Some people have very different priorities. And clearly, financial attitudes are inherited.

#12 expat on 06.25.19 at 5:18 pm

It’s called bourgeoisie
Except this lifestyle of the last 2 decades has wiped out the “Ze”

They are now bourgeois without the ability to pay for it.

Chickens always come home to roost

#13 Bob Dog on 06.25.19 at 5:20 pm

Physical slavery requires that people be housed and fed. Financial slavery requires that people feed and house themselves.

If only Canadians could band together and form some sort of union that would regulated banks and protected the average person from greed. I propose calling this brilliant idea “Government”. We are all seriously in need of such an organization.

#14 expat on 06.25.19 at 5:22 pm

I can’t for someone on the LEFT this election to say the taxpayer needs to pay reparations to broken boomers and millenials who were forced to take big fat mortgages by the banks…..

#15 expat on 06.25.19 at 5:24 pm

I think the Feds, The Provinces, the Cities should pay reparations to taxpayers for the decades of mismangement of their tax revenues…

Who is with me?

If the 6 of us band together who aren’t on the dole in some way- band together I think we can win this….

#16 Pete from St. Cesaire on 06.25.19 at 5:25 pm

Garth, I think you misread the current generation. Except for the SJW types, they’re not angry at boomers nor are they jealous. They are tired of a system that regulates them to death while lying about absolutely everything all the time. They can see that the gig is up; that it’s a race to the bottom from here on in. These people know that the only way to ‘win’ is to ‘not play’. Therefore they desire to side-step the whole thing by dealing directly with AirBNB or UBER or Bitcoin or Fiverr or whatever. If it appears to be unregulated it is seen as in keeping with their social philosophy.

#17 Shawn Allen on 06.25.19 at 5:30 pm

Reverse Mortage?

A reverse mortgage is just that. You get a bag of money from the lender who gets to place a lien on your house in return. However that’s just the start. The mortgage has an interest rate attached to it, so the debt grows in size every year. The wrinklies are sucked in with the promise of ‘tax-free cash’ and ‘no monthly payments.’ It just seems so…free.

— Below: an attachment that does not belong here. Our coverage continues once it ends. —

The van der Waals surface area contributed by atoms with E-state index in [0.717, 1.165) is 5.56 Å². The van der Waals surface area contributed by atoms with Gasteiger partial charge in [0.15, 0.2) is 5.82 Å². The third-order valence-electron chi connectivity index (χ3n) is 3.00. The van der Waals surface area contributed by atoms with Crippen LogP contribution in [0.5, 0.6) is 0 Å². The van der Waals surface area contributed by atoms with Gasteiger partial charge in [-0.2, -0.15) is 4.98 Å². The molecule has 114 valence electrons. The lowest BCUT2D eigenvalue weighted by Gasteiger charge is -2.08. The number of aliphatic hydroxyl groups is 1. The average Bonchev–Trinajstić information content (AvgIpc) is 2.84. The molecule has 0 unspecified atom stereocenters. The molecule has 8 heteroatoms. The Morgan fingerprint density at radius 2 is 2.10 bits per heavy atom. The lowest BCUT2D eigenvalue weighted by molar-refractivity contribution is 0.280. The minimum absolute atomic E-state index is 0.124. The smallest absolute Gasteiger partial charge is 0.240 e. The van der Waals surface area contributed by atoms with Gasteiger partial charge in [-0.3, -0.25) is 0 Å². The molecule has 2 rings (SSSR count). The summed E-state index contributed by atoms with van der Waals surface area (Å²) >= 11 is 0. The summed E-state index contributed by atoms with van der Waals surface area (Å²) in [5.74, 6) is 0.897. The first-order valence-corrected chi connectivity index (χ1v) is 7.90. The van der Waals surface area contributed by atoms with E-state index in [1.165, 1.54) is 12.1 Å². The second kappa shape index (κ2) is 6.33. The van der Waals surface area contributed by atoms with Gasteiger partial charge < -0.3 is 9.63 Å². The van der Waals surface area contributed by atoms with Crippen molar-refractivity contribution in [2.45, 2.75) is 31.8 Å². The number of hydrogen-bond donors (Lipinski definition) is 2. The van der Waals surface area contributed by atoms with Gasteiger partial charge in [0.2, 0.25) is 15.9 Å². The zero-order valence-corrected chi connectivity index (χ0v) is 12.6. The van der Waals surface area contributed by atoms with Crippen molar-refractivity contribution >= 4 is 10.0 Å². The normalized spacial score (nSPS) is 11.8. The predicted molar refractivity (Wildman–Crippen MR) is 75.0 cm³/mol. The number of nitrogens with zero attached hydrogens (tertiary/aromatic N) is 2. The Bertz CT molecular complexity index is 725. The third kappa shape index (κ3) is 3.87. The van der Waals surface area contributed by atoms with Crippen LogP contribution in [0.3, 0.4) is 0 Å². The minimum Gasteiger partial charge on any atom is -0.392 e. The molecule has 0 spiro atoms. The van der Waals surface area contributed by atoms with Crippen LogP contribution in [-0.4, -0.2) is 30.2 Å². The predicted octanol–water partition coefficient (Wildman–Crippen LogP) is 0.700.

****************************
Reverse?. Normal mortgages also give you the same bag of money up front. The difference with a “reverse” mortgage” is no payments and interest accrues and the balance owing grows. So I guess reverse in that sense. Amount owing grows instead of declining.

What about the other kind of reverse mortgage where there is no bag of money up front but rather monthly payments to the homeowner? This is where the reverse name comes in? The debt starts out small and accrues over time.

The ONLY thing I have “against” reverse mortgage is that the interest rate is far higher. With a low interest rate and with full understanding that the balance owed grows it look fine to me. Free country.

If people did not pile so much hate onto reverse mortgage there would be more competitors and cheaper interest rates. And why should CMHC not insure these up to say half the property value or pick a safe number.

#18 Some of those ... on 06.25.19 at 5:36 pm

retired Boomers with mortgages can easily handle them with their DB pensions. Can’t paint them all with one brush.

#19 Pete from St. Cesaire on 06.25.19 at 5:39 pm

As for those who plan on using their home as their retirement fund; my advice to buyers is to not reward them for their stupidity. Since you have a choice of house to buy, try to determine which seller is flush with money and which is relying on some buyer to bail them out of their stupid approach towards retirement planning. Buy from the seller that ISN’T depending on the sale of their house save them from a retirement of Meow-Mix and KD. To do otherwise is to reward their lack of fore-site and perpetuate that form of financial planning amongst their peers.

#20 Yukon Elvis on 06.25.19 at 5:48 pm

If you are old and broke and tired of the rat race and dog food here is the plan. Get your affairs in order and go to the bank. Pretend to have something in your pocket and demand cash. Wait outside for the cops to arrive. Don’t resist, tell them u have angina and a bad back. They will take you downtown, feed you and give u a warm place to sleep. Remind them that u need your meds and might be having chest pains.They will take care of you, feed you, keep you safe etc while you wait to see a judge. You can play billiards, ping pong, read, and wrestle the other inmates for the channel changer. If the judge decides that u are demented you can take a rest at the hospital for a while. When the judge decides to release u on bail tell him you are broke and must stay in jail where it is warm and you get fed. When the judge releases you on your own recognizance go back to the bank and pull another stickup. If the cops refuse to arrest you throw a brick thru the window and proclaim yourself to be a menace to society. Clutch your chest, look skyward, and tell Elizabeth that you are coming. You will never freeze or starve to death in this country. After being taxed mercilessly and relentlessly all your working life you deserve a comfortable retirement, free health and dental, 3 squares meals a day, and cable tv.